By Natalie Q.
I met Rachelle Morris on my first day of college, when she and her roommate energetically marched into my dorm room to help me put my bed on its metal risers. Thereafter, we cemented our bond with late-night chips and salsa consumption, intramural flag football games, and a shared love for Josh Groban’s exceptional voice—especially his rendition of “O Holy Night.” It only took a semester for us to know we would be friends forever.
It has been over nine years since our friendship first formed. We only see each other once or twice a year these days—for weddings, or for dedicated visits to one another’s current cities. But this year, I saw Rachelle for a third time when I flew to Texas to attend the funeral of her eighteen-year-old sister, Madeline Rose. Two days before Thanksgiving, a tragic car accident claimed Madie’s life and seriously injured Taylor, one of Rachelle’s brothers. So it was that on December 1, instead of hanging stockings or trimming a tree, Rachelle started her Christmas season as the final speaker during Madie’s funeral services. At the conclusion of her moving and tender tribute to this beloved sister, Rachelle bore a beautiful witness that because of Jesus Christ’s Atonement, she knows death is not the end of life nor of family relationships, and she affirmed her belief that she will see Madie again.
Later that day, I stood next to Rachelle and another of our friends in a small cemetery on the outskirts of Houston. Together, we watched as Madie’s rose-tinted casket was gradually lowered into a freshly dug grave. After eleven days of being strong, Rachelle shook her head in grief and murmured, “I just can’t believe that she’s really gone! She was everything to me; I can’t imagine life without her.”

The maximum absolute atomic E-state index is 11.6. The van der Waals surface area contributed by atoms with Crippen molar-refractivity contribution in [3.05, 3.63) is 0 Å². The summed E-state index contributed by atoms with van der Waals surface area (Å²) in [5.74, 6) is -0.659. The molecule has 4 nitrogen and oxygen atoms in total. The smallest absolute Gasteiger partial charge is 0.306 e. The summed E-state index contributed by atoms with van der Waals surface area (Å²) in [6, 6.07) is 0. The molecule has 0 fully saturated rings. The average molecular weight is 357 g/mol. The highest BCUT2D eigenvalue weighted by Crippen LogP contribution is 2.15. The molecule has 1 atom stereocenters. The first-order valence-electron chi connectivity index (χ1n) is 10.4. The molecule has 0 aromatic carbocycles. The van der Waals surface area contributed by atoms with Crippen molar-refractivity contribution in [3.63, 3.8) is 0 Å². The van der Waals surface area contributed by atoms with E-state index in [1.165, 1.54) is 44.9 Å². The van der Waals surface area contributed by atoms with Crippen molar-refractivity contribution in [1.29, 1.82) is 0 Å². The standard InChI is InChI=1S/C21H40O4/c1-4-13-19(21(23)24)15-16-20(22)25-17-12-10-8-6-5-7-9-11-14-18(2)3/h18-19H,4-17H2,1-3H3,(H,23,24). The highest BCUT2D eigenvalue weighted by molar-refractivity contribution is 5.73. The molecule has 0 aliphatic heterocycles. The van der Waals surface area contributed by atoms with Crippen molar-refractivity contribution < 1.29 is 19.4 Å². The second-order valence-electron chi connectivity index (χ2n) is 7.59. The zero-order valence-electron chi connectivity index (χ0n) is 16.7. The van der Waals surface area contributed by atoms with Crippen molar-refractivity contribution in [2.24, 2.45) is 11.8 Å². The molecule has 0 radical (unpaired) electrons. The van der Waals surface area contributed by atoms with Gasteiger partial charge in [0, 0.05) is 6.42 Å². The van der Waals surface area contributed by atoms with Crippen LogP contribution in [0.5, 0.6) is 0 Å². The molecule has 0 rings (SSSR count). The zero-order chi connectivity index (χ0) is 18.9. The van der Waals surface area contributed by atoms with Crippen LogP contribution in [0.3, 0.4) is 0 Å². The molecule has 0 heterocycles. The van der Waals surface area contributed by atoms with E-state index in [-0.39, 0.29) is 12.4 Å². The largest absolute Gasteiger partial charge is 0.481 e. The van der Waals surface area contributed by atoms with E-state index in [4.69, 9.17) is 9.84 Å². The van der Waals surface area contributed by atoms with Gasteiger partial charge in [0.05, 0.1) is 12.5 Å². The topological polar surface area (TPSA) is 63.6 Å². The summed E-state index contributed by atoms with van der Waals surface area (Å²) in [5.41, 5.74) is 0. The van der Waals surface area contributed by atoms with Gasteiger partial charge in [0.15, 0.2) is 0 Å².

Opening my arms to pull Rachelle into a hug, I reminded her of what she had said earlier that day: “You will see her again. You get to have her forever.”
Like Rachelle, I take comfort in knowing that families are eternal units and that death is not the end of life. Nevertheless, I have thought anxiously about this dear friend and her family every day since I attended Madie’s funeral, and observing the Morris family’s faith-filled grief has changed how I have approached this year’s Christmas season. I have felt a deeper gratitude for my own family and loved ones, and I have found myself thinking more carefully about Jesus Christ, who is the source of all of the blessings, comfort, and peace in my life. With Rachelle in mind, I have listened to Josh Groban’s version of “O Holy Night” over and over again. As the lyrics in this beautiful song have filled my mind and penetrated my heart, they have also given me words to express my reasons for celebrating Christmas.
I celebrate Christmas because I know that Jesus Christ truly is my “dear Savior” who helps my soul to “[feel] its worth.”
I celebrate Christmas because as my Savior, Jesus Christ provides me with a “thrill of hope”—even when I am “in sin and error pining.”
I celebrate Christmas because I know Jesus Christ reaches out to us “in all our trials”: He was indeed “born to be our friend,” and He truly “knows our needs.”
I celebrate Christmas because I am certain that Jesus Christ is no stranger to loss; that He is no stranger to pain; and that He will be no stranger to Rachelle, to her family, or to me. I am grateful to know that because He is the Savior of the world, Jesus Christ can give Rachelle and her family the matchless gift of His healing and His hope.
At Christmas, we commemorate not only Christ’s birth but also everything that came thereafter: His life and ministry; His death and resurrection. We celebrate how He was, as another Christmas song tells us, “born that man no more may die” and is even now “ris’n with healing in His wings.”
This Christmas, I celebrate the beautiful witness of my friend, Rachelle, and add to it my own: truly, “Christ is the Lord.” And because He came to earth on that holiest of holy nights, we need not despair when life presents us with its most challenging moments.
I have learned from Rachelle that even in the midst of tragedy, all can be calm and all can be bright because of Jesus Christ.
That promise is my thrill of hope, and this Christmas, I celebrate it with a full heart.